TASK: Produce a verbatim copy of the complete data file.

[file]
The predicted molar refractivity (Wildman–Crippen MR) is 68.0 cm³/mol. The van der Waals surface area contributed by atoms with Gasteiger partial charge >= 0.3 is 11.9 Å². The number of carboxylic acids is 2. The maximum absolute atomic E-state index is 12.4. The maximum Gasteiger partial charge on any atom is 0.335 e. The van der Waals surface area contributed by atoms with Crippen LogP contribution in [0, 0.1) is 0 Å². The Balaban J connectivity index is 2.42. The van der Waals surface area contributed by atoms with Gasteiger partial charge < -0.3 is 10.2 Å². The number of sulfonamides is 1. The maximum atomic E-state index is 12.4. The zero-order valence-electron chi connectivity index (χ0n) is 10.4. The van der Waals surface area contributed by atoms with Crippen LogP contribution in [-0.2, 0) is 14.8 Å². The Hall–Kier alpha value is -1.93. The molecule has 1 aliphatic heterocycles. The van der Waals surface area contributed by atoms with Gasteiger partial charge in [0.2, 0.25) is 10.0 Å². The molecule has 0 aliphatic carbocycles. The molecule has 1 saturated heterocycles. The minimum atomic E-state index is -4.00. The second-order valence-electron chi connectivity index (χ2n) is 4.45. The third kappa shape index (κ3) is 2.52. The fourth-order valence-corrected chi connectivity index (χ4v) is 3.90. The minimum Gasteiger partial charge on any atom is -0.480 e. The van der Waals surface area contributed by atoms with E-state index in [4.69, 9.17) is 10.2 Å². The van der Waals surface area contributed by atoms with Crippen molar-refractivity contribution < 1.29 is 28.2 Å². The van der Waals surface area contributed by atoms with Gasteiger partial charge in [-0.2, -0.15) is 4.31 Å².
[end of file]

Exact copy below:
The predicted molar refractivity (Wildman–Crippen MR) is 68.0 cm³/mol. The van der Waals surface area contributed by atoms with Gasteiger partial charge >= 0.3 is 11.9 Å². The number of carboxylic acids is 2. The maximum absolute atomic E-state index is 12.4. The maximum Gasteiger partial charge on any atom is 0.335 e. The van der Waals surface area contributed by atoms with Crippen LogP contribution in [0, 0.1) is 0 Å². The Balaban J connectivity index is 2.42. The van der Waals surface area contributed by atoms with Gasteiger partial charge < -0.3 is 10.2 Å². The number of sulfonamides is 1. The maximum atomic E-state index is 12.4. The zero-order valence-electron chi connectivity index (χ0n) is 10.4. The van der Waals surface area contributed by atoms with Crippen LogP contribution in [-0.2, 0) is 14.8 Å². The Hall–Kier alpha value is -1.93. The molecule has 1 aliphatic heterocycles. The van der Waals surface area contributed by atoms with Gasteiger partial charge in [0.2, 0.25) is 10.0 Å². The molecule has 0 aliphatic carbocycles. The molecule has 1 saturated heterocycles. The minimum atomic E-state index is -4.00. The second-order valence-electron chi connectivity index (χ2n) is 4.45. The third kappa shape index (κ3) is 2.52. The fourth-order valence-corrected chi connectivity index (χ4v) is 3.90. The minimum Gasteiger partial charge on any atom is -0.480 e. The van der Waals surface area contributed by atoms with E-state index in [4.69, 9.17) is 10.2 Å². The van der Waals surface area contributed by atoms with Crippen molar-refractivity contribution < 1.29 is 28.2 Å². The van der Waals surface area contributed by atoms with Gasteiger partial charge in [-0.2, -0.15) is 4.31 Å².